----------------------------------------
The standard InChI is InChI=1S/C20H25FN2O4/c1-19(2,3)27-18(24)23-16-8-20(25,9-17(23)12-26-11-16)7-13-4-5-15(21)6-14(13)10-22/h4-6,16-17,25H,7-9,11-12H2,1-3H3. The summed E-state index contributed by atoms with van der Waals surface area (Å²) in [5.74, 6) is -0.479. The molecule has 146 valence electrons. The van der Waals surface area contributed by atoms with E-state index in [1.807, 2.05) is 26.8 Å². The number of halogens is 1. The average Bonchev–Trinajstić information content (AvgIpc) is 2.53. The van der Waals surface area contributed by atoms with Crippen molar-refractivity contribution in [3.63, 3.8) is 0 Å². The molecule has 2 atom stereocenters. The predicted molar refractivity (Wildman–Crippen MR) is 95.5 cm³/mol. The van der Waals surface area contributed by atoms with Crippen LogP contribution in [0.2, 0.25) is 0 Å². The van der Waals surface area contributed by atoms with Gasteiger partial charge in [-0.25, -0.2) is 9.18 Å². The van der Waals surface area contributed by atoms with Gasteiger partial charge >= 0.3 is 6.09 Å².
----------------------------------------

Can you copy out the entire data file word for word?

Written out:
The standard InChI is InChI=1S/C20H25FN2O4/c1-19(2,3)27-18(24)23-16-8-20(25,9-17(23)12-26-11-16)7-13-4-5-15(21)6-14(13)10-22/h4-6,16-17,25H,7-9,11-12H2,1-3H3. The summed E-state index contributed by atoms with van der Waals surface area (Å²) in [5.74, 6) is -0.479. The molecule has 146 valence electrons. The van der Waals surface area contributed by atoms with E-state index in [1.807, 2.05) is 26.8 Å². The number of halogens is 1. The average Bonchev–Trinajstić information content (AvgIpc) is 2.53. The van der Waals surface area contributed by atoms with Crippen molar-refractivity contribution in [3.63, 3.8) is 0 Å². The molecule has 2 atom stereocenters. The predicted molar refractivity (Wildman–Crippen MR) is 95.5 cm³/mol. The van der Waals surface area contributed by atoms with Crippen LogP contribution in [0.2, 0.25) is 0 Å². The van der Waals surface area contributed by atoms with Gasteiger partial charge in [-0.25, -0.2) is 9.18 Å². The van der Waals surface area contributed by atoms with Gasteiger partial charge >= 0.3 is 6.09 Å².